Washington: The new US Secretary of State John Kerry had a very busy first weekend, dialing leaders of Israel and Palestine and his counterparts in Japan, S Korea, Mexico, Turkey and Canada.
Kerry, who was sworn in as the Secretary of State on Friday afternoon, not only spoke with the Israeli President, Shimon Peres, and its Prime Minister Benjamin Netanyahu but also the Palestinian Authority President Mahmoud Abbas, reflecting that finding an amicable two state solution to this decades old conflict is going to be his top priority.
During telephone calls with Netanyahu on Saturday, Kerry "underscored his personal commitment" and that of the US President Barack Obama to support Israel's security and to pursue a lasting peace between Israelis and Palestinians.
He commended the country's decision to release tax revenues to the Palestinian Authority as an important step. Iran and Syria also came up during their discussion, the State Department said.
In his telephone call with Abbas on Saturday, Kerry spoke of his personal commitment and hopes for continued efforts to pursue peace between Israelis and Palestinians. "He also pledged to continue efforts with the Congress to release budget support funds for the Palestinian Authority and noted the positive step the Israelis had taken by releasing the tax revenues," the State Department said.
On Saturday, Kerry after his assuming his new post made his first phone call to Peres, whom he's known since he was a freshman Senator.
"Peres congratulated the Secretary on his appointment and briefed him on the ongoing discussions in Israel on the formation of a new government. They also exchanged views on the Middle East peace process and regional issues," the State Department spokesperson Victoria Nuland said.
On Saturday, he also made phone calls to his three foreign counterparts in Turkey, Canada and Mexico. And on Saturday, he spoke with the Foreign Ministers of Japan and S Korea.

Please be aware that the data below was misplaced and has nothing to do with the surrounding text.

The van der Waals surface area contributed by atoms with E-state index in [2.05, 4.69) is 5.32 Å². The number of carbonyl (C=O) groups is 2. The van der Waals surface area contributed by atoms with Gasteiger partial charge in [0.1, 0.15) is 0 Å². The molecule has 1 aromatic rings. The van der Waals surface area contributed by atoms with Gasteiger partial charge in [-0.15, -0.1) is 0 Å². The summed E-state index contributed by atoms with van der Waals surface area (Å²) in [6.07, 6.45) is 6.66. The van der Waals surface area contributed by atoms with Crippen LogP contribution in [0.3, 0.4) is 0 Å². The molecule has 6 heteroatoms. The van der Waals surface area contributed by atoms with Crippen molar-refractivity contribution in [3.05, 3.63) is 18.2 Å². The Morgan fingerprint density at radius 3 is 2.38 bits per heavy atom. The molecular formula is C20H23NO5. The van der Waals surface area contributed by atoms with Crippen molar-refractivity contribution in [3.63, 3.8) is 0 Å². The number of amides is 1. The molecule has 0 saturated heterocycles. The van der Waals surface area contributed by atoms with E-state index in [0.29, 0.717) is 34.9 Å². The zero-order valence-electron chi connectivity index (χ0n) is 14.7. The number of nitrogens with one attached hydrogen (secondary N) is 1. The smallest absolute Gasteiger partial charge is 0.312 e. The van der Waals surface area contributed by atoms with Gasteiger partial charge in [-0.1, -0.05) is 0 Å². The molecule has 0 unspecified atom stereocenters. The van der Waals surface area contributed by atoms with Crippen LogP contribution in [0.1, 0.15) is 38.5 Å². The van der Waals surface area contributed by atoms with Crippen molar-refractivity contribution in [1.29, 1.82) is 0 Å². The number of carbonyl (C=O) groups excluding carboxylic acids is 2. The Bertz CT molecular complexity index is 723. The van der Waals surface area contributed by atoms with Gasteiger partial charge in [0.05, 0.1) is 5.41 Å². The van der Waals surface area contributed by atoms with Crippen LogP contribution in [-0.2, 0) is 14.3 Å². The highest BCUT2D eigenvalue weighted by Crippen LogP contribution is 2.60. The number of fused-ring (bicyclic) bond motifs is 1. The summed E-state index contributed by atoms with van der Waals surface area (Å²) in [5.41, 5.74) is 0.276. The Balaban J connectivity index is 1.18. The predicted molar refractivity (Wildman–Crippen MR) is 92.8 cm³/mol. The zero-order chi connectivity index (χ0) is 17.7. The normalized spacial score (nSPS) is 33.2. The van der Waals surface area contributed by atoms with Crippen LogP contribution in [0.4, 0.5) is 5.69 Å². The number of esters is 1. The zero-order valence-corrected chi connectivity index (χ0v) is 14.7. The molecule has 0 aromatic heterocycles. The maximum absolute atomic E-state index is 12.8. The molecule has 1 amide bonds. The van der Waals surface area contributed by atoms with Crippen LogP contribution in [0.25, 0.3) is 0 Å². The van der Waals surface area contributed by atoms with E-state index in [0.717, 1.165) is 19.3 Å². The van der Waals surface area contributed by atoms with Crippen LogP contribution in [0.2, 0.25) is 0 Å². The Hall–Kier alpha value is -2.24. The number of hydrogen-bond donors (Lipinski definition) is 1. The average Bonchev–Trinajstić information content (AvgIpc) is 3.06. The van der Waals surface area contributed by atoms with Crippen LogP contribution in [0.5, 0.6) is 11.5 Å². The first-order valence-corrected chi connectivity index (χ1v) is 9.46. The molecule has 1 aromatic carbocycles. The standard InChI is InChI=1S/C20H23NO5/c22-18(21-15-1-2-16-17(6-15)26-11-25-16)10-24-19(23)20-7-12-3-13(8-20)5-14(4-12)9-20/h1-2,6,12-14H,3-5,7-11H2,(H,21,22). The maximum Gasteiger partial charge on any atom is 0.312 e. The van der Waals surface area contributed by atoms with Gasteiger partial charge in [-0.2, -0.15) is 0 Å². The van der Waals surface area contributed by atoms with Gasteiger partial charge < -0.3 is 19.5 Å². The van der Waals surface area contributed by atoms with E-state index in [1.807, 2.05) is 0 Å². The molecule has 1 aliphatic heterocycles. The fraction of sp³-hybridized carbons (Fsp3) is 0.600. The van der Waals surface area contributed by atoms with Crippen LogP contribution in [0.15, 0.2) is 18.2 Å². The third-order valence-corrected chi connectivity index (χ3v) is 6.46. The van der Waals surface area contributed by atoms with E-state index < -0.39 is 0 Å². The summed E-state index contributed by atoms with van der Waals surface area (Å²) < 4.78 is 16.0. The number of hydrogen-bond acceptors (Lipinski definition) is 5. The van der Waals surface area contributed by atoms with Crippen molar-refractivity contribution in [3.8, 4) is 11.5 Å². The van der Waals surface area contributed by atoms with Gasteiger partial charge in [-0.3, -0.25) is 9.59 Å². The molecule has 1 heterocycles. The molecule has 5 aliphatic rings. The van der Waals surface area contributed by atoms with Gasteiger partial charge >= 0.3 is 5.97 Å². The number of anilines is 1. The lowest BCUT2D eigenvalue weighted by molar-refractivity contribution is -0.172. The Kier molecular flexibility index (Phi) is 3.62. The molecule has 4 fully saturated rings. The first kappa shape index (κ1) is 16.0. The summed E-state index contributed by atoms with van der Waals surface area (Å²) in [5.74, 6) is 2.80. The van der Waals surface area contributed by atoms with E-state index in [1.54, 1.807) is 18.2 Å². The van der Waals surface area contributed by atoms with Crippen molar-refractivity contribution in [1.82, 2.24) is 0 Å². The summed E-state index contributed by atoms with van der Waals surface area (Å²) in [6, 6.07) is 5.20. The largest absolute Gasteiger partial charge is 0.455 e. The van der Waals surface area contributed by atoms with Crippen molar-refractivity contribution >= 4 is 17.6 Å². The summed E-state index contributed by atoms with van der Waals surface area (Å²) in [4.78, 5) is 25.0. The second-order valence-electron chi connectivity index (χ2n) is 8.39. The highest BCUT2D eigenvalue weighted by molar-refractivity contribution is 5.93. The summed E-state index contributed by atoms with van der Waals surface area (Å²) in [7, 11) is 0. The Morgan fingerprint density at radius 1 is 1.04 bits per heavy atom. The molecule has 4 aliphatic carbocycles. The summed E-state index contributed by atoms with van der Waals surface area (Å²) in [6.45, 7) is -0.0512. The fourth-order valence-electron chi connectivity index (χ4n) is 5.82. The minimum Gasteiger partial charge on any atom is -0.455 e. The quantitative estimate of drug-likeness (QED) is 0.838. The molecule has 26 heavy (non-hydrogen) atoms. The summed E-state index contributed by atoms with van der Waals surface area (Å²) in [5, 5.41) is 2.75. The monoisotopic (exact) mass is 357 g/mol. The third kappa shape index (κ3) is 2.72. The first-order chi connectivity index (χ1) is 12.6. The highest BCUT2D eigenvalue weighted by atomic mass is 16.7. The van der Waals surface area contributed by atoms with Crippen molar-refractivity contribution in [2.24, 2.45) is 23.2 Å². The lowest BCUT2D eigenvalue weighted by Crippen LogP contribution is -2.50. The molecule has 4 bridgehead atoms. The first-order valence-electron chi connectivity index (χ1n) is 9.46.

Kerry and the Japanese Foreign Minister Fumio Kishida in their phone call agreed to work closely together to prepare the visit of Japanese Prime Minister Shinzo Abe to Washington later this month.
Both the leaders discussed a number of key issues on the agenda including the TransPacific Partnership, the Futenma replacement facility, the Senkakous and North Korea.
They agreed - as did Kerry and the Korean Foreign Minister Kim Sung-hwan in their call - on the need to ensure that the South Korea understands that it will face significant consequences from the international community if it continues its provocative behavior.

Kerry also thanked Kishida for the role Japan plays in Afghanistan, Burma and in support of the Syrian opposition. In addition to discussing North Korea, Kerry and Kim reviewed other issues in their bilateral relationship and underscored the importance of continued close collaboration when the Park administration takes office, the State Department said.
In his call with Turkish Foreign Minister Ahmet Davutoglu, on Saturday Kerry discussed with him the latest terrorist attack at the US Embassy in Ankara and the ongoing investigations.
"Secretary thanked him for the excellent bilateral cooperation following Friday's terrorist attack on the US embassy in Ankara," Nuland said.
"Davutoglu updated the Secretary on the ongoing investigation into the attack, and both leaders underscored the vital importance of the strongest possible counter-terrorism cooperation. They also exchanged views on the situation in Syria and on broader Middle East issues," she said, adding that Kerry commended recent progress on the Halki Seminary and urged further efforts to resolve outstanding issues.
In his phone call with his Canadian counterpart, John Baird, the two leaders agreed to work closely together on a broad range of issues, including support for Arab Spring countries, maintaining international unity on Iran, the situations in Syria and in Mali and the need to redouble global counter-terrorism efforts.
"They also agreed to stay in touch on the Keystone pipeline," she said.
In his call with Mexican Foreign Secretary Jose Antonio Meade, Kerry expressed condolences for the Pemex incident and offered any desired assistance. "They discussed our thriving bilateral relationship, the Merida Initiative and their shared commitment to continue to broaden the bilateral economic and trade relationship and North American integration," Nuland said.
Earlier on Saturday, Kerry had lunch with former Secretary of State George Shultz to draw on his experience under the former US President Ronald Reagan and to seek his advice on a broad range of global issues as he begins his tenure, the spokesperson said.  Teresa Heinz Kerry also had lunch with Mrs. Shultz, a long time friend she added.
"Secretary Kerry has now met with or spoken by phone with each living Secretary of State, Democrat and Republican, since being announced as President Obama's nominee," Nuland said.


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